Flash fiction is a fun way to loosen up for the real writing. Sometimes what comes out is just awful, in which case one should be grateful it is out, where it can be disposed of instead of leaking into something else. Sometimes what comes out is gold, which can be polished and sent out into the world.
This week I thought I’d share all three of my attempts for Flash Friday. The picture was the prompt, along with the idea that this is Mother’s Day weekend. The word limit was 200, which is really tight! I wrote three versions. Besides being too long, I didn’t particularly like the way the first two came out. The third one is what I went with.
“Gimmie!” Veronica shrieked and grabbed the stereoscope out of her grubby brother’s hands. “You’re such a hog.”
Vinnie was unperturbed, as always, both about being called a hog and about having the toy ripped from his hands. He’s long ago learned that the best way to deal with his big sister’s bullying was to ignore it.
“I’ll bet we could do that,” Veronica said.
Vinnie hesitated. Veronica was going to have her way, there was no doubt about it. And unless he figured out some way to tweak the situation, he was going to end up being the one hurt and the one blamed.
“Of course we could do it the easy way, like they did…” he said, without really looking at his sister.
“What do you mean, ‘the easy way’?”
“Well, with the bigger kid on the bottom. I mean, of course that’s the way they’d do it while they were apprentice acrobats…” he let his voice trail off.
Vinnie stood still while his sister climbed onto the fence, then leaned over and touched her forehead to his. “Give me your hands,” she ordered.
Vinnie did exactly what he was told, and no more. When Veronica landed flat on her back in the mud, he said nothing at all.
210 words, 200 limit with a 10 word leeway…
I can do better.
“But I didn’t get her anything for Mother’s Day!” Victoria wailed despondently. Vinnie set his stereoscope down, being as noisy as clumsy as possible so his sister wouldn’t notice him sliding his carefully hand-made Mother’s Day card under the pile of magazines.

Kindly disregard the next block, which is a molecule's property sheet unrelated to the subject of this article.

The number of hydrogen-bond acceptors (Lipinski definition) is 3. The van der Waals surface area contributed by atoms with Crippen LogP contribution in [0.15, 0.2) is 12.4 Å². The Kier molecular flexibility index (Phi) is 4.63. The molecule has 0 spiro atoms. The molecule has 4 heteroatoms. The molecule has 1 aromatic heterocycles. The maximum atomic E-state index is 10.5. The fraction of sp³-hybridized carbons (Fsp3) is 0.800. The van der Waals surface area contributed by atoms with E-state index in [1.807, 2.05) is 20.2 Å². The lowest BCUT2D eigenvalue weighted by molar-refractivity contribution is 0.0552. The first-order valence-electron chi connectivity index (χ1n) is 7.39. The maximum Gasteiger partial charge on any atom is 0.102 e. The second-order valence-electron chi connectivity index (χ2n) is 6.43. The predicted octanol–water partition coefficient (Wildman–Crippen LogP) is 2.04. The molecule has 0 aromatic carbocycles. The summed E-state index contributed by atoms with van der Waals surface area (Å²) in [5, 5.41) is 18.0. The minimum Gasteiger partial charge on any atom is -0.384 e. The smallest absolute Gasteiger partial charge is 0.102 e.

“We could give her this…” Victoria said, snatching up the stereoscope and looking through it. “Hey…what are they doing?”
“They’re acrobats,” Vinnie answered. “I know, why don’t you make Mom a construction paper basket? You still have more than a day to work on it…”
“I know what we can do!” Victoria declared, dropping Vinnie’s toy, not on the table, but on the floor. “Let’s make a video.”
That’s how Vinnie found himself dangling upside-down by his belt loops from a coat hook in the guest bedroom. “Don’t worry…it’s like a green screen. I can edit it later…” explained Veronica, setting up the camera while all the blood rushed to Vinnie’s head and his legs went numb.
“Wait there,” Veronica ordered, and ran off down the hall.
Vinnie fumbled with the button on his jeans until he finally fell out of them and onto the floor. Veronica would just have to make a video or whatever for their Mom by herself. He’d endured enough.
Vinne went to retrieve the card he’d made, but it was no longer under the stack of magazines.
“Oh, sweetheart, thank you so much for the card!” his mother cooed from the kitchen. Vinnie walked in, still pantsless, to see his artwork in his mother’s hands, and his big sister standing beside her, taking credit. “You too, Vinnie. Veronica told me you helped her make it!”
OK, still way too long. Gotta get tighter.
Umm… one more…
Vinnie allowed himself just the briefest flash of a smile as his sister fell face-first in the muck. She darn well deserved it, but if she or their mother saw him taking pleasure at the sight of his sister’s distress, he’d be scrubbing toilets all weekend. Again.
“This time, I’ll be on the bottom,” Veronica directed. Vinnie had been able to connive a way into being the support-acrobat in spite of his smaller size for their first attempt. If he didn’t come up with something to convince her otherwise, he’d be the one face-down in the muck next time.
“Just a minute. I’ll go get you a washcloth,” Vinnie said, thinking fast.
Their mother was in the kitchen.
“Mama, do you know where’s that cup-thing Dad made me wear in my pants when we played hockey?”
“It’s in the mudroom, sweetie. Why?”
Vinnie drew on every acting lesson he’d ever had at the feet of his sister and replied in complete innocence with the exact words he knew would get their mother up and out the door. “Veronica said I shouldn’t tell you.”
It was magic, like a genie granting a wish. And it was the end of his acrobatic career.
201 words @USNessie
OK. That one I like. 201 words is right in there!